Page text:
The 'disguise' of Vietnamese goods

My friend dropped his ear in a very important way, you know, Enterprise A is suspected of selling Chinese household goods "disguised as Vietnamese goods".

I was startled because the same business was living in one of our marketing clubs and I knew it quite well. We even organize a tour of the factory and see their design room, research and development area and home appliance factory.

In the recent time, the topic of Chinese sales enterprises in Vietnam is disguised as a hot topic. But what is "disguised as Vietnamese goods" is a pretty dim understanding, though it is being used extensively.

In this, there are some things we need to understand: firstly, there are a number of enterprises importing goods made in China from the original material to Vietnam to cut production labels in China and to label production in China. In Vietnam, this is a lie about the origin that needs to be condemned and needs to be strictly punished.

The second is the goods that are labeled as made in China or Thailand or Taiwan or neighboring countries, sold in Vietnam but still bearing the Vietnamese brand.

The third is Vietnamese brand goods but the details of raw materials and accessories are imported from China, Thailand and neighboring countries.

So what is the new product called made in Vietnam, Made in Vietnam? Naturally products of pure origin in Vietnam will be recognized as Made in Vietnam products.

For non-pure products, according to Decree No. 43, products which have the final stage of manufacture in Vietnam and can convert HS codes are recognized as products made in Vietnam. What is the conversion of HS codes? For example, Mr. Tran Thanh Hai, Deputy Director of Import and Export Department, Ministry of Industry and Trade, for example, if the enterprise imports flour into Vietnam, the flour has a different code then the enterprise uses flour to produce biscuits. At this time, biscuits are completely changed compared to wheat flour and bearing a different code so the cookie is confirmed to be made in Vietnam although wheat flour can be imported from Europe and other countries. This is similar to chocolate made in Switzerland but cocoa is imported from Africa.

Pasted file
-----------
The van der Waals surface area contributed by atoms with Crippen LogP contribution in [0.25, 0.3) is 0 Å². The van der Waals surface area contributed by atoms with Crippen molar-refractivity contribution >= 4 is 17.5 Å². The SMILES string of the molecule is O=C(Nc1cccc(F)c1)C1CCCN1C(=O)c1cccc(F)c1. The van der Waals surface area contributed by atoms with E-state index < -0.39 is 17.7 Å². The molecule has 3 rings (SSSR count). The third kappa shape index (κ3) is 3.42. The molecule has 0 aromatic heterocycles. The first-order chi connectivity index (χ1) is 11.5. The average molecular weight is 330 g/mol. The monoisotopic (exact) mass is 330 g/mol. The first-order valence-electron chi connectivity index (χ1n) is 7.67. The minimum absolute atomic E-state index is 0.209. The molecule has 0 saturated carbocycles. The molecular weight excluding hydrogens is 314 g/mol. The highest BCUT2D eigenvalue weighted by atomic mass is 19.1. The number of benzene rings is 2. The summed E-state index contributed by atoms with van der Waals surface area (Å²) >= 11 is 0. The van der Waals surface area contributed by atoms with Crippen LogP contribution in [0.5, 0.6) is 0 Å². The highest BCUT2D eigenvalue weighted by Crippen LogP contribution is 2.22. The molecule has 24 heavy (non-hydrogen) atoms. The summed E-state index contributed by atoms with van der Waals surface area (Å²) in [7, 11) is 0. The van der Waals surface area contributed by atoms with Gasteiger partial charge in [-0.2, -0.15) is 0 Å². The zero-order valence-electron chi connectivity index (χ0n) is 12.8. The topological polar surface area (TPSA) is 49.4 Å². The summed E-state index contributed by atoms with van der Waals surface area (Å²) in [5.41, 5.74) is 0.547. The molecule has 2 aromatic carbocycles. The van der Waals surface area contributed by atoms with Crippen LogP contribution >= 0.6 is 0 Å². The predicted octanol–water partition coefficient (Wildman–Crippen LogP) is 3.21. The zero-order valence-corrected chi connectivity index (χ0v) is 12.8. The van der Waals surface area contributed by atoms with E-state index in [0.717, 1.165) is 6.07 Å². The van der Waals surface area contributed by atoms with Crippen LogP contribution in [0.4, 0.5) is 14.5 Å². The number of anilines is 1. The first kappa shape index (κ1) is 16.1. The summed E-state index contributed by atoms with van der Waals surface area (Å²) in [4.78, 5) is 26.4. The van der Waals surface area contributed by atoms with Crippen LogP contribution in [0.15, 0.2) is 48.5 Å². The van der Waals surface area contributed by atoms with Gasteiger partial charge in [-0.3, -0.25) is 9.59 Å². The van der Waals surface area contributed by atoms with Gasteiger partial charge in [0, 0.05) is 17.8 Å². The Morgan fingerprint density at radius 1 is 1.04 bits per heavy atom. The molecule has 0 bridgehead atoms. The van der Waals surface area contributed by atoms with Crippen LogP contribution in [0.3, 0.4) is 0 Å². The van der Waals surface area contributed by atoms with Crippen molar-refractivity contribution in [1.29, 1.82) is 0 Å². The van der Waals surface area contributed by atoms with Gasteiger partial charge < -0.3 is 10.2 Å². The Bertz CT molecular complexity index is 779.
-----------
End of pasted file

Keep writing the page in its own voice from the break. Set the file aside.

According to the above regulations, 100% Vietnamese-made goods cannot be called Made in Vietnam but are they Vietnamese products? The answer is yes. A Samsung phone is said to be made in Vietnam but everyone knows it's a Korean product, just like a BMW car is said to be made in the US but it's a German product. Similarly, when you see Vietnamese household goods made in China or Korea, it is still a Vietnamese product.

One thing we do not know is that in order to get the final product, even though it is made in foreign countries, Vietnamese enterprises must have the research, development and control of the production process and production standards to ensure quality assurance. Because Vietnam's research and development is still weak, Vietnamese businesses often outsource this part. Production process and standards are also very important, if bringing Japanese standards to apply Vietnamese products production is too good but high costs lead to too high prices unsuitable for the market, if It is sometimes unnecessary to bring the Japanese process into practice as many stages will be redundant due to completely different conditions of product use and weather conditions in Vietnam.